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                                         103 N.J.L.J. 495
                                        May 24, 1979


Appointed by the New Jersey Supreme Court


Conflict of Interest
Suit Against Former Client

    The inquirer was initially consulted by Party A for the purpose of forming several corporations with each proposed corporation to be billed separately. In connection with one of the proposed corporations, payment for services to be rendered was made in advance and the necessary documents prepared. At the time of the signing of the certificate of incorporation, party A appeared at the inquirer's office with party B who was to serve as an incorporator. The two incorporators, A and B, executed the necessary certificate of incorporation and a check and the certificate was forwarded to the Secretary of State who returned the papers because the check was in the wrong amount. Contemporaneously, A's check in payment of the services was returned by reason of insufficient funds. The check was never made good and the certificate of incorporation was never filed with the Secretary of State.
    The inquirer further emphasizes the fact that B, prior to his signing the certificate as incorporator, was unknown to any member of the firm and that no conversations took place between B and any member of the firm which could in any way be construed to be within the realm of confidentiality.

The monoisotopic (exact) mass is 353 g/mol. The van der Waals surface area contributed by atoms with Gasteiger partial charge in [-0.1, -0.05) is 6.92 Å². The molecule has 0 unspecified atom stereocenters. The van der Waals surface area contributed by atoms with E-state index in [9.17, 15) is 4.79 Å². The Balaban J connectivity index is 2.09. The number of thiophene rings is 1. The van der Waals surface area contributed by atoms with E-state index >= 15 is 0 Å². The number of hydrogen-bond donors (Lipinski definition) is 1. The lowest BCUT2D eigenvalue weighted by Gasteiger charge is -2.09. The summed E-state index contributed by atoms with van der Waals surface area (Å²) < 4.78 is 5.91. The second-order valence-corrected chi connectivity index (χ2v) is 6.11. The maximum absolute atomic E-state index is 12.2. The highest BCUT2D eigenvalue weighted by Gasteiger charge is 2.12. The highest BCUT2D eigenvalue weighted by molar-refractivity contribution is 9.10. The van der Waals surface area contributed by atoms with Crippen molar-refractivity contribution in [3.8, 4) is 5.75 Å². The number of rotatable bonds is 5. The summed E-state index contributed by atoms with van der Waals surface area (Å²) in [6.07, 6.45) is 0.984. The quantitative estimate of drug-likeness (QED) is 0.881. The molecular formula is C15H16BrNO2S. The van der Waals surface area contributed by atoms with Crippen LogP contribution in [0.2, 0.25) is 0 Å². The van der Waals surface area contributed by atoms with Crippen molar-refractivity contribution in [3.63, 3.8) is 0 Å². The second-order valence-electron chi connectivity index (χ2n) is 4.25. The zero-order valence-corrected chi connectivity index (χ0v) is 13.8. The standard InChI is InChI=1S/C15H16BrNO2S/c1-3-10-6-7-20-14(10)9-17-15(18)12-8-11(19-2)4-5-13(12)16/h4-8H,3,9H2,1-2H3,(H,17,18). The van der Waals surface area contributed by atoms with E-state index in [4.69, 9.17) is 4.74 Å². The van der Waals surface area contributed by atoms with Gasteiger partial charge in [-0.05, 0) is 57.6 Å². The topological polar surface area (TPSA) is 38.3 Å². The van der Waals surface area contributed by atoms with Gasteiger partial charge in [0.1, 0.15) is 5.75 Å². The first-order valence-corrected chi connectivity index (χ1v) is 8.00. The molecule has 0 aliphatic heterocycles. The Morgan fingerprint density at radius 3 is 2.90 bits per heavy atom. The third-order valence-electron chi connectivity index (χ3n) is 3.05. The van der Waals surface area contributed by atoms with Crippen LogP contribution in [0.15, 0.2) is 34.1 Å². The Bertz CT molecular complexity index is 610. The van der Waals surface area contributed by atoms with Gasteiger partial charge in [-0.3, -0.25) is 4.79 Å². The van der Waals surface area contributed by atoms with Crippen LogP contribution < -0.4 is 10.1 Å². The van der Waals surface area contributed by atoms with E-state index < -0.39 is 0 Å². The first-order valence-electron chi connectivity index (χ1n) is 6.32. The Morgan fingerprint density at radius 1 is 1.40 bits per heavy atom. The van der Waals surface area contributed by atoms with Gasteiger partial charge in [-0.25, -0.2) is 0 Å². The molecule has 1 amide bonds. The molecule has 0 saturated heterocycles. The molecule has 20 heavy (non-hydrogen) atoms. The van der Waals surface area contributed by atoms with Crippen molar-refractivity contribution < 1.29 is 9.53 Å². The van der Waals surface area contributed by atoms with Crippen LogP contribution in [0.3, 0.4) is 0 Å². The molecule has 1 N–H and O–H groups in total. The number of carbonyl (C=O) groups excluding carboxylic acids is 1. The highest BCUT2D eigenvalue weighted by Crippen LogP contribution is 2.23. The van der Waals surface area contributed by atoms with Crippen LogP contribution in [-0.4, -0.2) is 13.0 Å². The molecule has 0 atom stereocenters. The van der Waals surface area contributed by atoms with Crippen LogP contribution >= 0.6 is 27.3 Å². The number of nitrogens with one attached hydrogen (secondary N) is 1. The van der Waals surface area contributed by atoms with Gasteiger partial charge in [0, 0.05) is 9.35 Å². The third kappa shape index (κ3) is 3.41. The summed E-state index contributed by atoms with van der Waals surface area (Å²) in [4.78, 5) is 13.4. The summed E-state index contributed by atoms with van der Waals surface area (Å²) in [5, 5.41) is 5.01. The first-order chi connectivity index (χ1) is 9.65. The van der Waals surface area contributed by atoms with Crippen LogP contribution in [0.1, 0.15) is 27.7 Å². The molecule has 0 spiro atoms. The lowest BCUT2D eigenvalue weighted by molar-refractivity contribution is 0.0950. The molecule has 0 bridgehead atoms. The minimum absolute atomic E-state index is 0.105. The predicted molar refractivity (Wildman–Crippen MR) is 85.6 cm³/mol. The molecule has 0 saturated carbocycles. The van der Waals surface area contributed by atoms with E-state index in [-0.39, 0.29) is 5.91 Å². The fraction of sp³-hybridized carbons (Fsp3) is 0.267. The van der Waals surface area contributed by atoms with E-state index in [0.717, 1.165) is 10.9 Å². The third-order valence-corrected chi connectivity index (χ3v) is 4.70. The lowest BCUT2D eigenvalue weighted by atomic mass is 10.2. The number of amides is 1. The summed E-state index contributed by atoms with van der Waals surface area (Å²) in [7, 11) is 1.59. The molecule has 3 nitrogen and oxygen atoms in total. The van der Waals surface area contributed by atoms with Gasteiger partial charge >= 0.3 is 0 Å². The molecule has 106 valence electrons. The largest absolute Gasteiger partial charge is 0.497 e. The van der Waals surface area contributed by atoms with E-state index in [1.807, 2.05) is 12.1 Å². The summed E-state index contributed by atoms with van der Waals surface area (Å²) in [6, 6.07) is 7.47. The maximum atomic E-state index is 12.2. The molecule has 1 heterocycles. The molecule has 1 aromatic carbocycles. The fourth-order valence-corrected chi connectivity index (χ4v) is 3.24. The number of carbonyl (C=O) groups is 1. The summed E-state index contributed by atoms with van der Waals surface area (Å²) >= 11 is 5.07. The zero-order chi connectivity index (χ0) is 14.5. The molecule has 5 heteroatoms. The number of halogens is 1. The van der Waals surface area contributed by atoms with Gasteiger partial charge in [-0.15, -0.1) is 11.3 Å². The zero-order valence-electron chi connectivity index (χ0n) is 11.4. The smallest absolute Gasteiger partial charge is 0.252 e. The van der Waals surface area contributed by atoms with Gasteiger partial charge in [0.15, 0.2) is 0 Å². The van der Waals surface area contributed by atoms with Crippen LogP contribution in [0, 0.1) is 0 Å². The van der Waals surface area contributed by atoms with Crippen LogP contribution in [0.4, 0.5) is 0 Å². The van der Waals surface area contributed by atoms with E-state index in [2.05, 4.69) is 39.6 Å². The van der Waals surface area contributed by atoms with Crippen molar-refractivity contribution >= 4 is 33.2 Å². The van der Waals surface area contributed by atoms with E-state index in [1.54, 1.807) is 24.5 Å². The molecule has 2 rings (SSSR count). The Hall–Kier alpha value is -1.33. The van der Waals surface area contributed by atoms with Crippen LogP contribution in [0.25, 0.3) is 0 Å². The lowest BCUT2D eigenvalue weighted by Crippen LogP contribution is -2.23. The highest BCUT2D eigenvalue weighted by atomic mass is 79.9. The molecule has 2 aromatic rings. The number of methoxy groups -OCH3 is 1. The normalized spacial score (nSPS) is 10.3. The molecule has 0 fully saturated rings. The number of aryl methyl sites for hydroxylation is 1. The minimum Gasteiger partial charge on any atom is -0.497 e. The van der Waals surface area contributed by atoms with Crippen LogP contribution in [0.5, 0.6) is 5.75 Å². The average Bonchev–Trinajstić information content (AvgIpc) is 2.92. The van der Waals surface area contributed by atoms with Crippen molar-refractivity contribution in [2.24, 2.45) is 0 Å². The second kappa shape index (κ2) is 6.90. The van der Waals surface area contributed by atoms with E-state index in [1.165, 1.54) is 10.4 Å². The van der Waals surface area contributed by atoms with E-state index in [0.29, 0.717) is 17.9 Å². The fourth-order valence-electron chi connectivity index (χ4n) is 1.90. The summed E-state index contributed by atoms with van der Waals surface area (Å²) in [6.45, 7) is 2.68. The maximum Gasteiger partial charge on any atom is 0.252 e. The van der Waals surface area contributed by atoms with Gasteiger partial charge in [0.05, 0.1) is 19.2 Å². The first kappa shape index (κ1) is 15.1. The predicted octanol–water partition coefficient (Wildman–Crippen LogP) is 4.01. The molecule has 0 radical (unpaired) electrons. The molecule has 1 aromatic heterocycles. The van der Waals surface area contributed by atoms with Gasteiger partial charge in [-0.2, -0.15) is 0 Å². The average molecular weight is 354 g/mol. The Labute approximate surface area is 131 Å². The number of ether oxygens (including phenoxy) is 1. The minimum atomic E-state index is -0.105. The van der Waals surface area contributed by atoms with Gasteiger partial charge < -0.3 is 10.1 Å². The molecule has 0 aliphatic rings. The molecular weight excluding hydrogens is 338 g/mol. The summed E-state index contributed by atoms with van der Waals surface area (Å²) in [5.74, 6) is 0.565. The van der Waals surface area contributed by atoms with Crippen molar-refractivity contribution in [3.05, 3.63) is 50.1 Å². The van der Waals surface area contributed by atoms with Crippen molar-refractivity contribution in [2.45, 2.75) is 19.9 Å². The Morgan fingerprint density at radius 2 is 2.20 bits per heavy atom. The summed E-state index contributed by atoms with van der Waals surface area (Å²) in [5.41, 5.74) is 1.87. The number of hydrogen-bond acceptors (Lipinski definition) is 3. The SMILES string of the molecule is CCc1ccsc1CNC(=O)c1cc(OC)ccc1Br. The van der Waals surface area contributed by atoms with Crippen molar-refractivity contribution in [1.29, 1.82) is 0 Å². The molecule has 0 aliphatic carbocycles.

It appears that some time thereafter, a client of inquirer's firm, party C, requested the firm to represent it in an unrelated contractual dispute between C and B. The inquiry relates to the question as to whether the firm may represent C's interests against B by reason of the firm's prior contact with B with reference to the corporation matter.
    Based upon the facts presented, there is a serious question as to whether an attorney client relationship assisted at any time between the inquirer's law firm and B. Assuming, however, that such a relationship did exist, it appears that the facts come within our holding in Opinion 154, 92 N.J.L.J. 353 (1969), wherein we stated that "it has been held elsewhere that a lawyer may bring a suit against a former client, if the representation of the former client has been ended and the matter does not involve confidential communication". See Drinker Legal Ethics 112 (1953).
    Based upon the facts submitted, we see no conflict of interest by the law firm in its representation of C adversely to B.

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